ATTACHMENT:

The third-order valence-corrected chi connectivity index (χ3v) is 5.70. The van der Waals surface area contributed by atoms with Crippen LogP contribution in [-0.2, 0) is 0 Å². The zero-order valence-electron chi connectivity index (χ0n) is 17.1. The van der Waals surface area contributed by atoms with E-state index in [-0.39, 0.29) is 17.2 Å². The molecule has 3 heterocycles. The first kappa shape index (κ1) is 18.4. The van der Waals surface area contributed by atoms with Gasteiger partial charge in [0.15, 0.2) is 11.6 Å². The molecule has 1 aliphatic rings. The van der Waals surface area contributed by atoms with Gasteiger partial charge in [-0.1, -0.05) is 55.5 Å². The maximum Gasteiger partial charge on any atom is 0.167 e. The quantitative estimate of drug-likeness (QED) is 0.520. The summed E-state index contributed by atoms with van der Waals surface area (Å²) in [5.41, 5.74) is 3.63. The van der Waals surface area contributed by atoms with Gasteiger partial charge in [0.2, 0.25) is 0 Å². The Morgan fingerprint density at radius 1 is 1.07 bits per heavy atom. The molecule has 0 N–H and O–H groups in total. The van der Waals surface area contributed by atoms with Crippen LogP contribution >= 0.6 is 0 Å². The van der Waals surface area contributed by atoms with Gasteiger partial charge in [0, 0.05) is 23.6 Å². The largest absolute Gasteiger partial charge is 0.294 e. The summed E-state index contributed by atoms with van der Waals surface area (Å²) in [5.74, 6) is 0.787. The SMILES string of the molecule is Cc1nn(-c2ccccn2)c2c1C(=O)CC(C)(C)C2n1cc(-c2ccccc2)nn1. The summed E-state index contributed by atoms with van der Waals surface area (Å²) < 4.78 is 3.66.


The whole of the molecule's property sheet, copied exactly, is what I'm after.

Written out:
The third-order valence-corrected chi connectivity index (χ3v) is 5.70. The van der Waals surface area contributed by atoms with Crippen LogP contribution in [-0.2, 0) is 0 Å². The zero-order valence-electron chi connectivity index (χ0n) is 17.1. The van der Waals surface area contributed by atoms with E-state index in [-0.39, 0.29) is 17.2 Å². The molecule has 3 heterocycles. The first kappa shape index (κ1) is 18.4. The van der Waals surface area contributed by atoms with Gasteiger partial charge in [0.15, 0.2) is 11.6 Å². The molecule has 1 aliphatic rings. The van der Waals surface area contributed by atoms with Gasteiger partial charge in [-0.1, -0.05) is 55.5 Å². The maximum Gasteiger partial charge on any atom is 0.167 e. The quantitative estimate of drug-likeness (QED) is 0.520. The summed E-state index contributed by atoms with van der Waals surface area (Å²) in [5.41, 5.74) is 3.63. The van der Waals surface area contributed by atoms with Gasteiger partial charge in [0.2, 0.25) is 0 Å². The Morgan fingerprint density at radius 1 is 1.07 bits per heavy atom. The molecule has 0 N–H and O–H groups in total. The van der Waals surface area contributed by atoms with Crippen LogP contribution >= 0.6 is 0 Å². The van der Waals surface area contributed by atoms with Gasteiger partial charge in [0, 0.05) is 23.6 Å². The largest absolute Gasteiger partial charge is 0.294 e. The summed E-state index contributed by atoms with van der Waals surface area (Å²) in [5.74, 6) is 0.787. The SMILES string of the molecule is Cc1nn(-c2ccccn2)c2c1C(=O)CC(C)(C)C2n1cc(-c2ccccc2)nn1. The summed E-state index contributed by atoms with van der Waals surface area (Å²) < 4.78 is 3.66.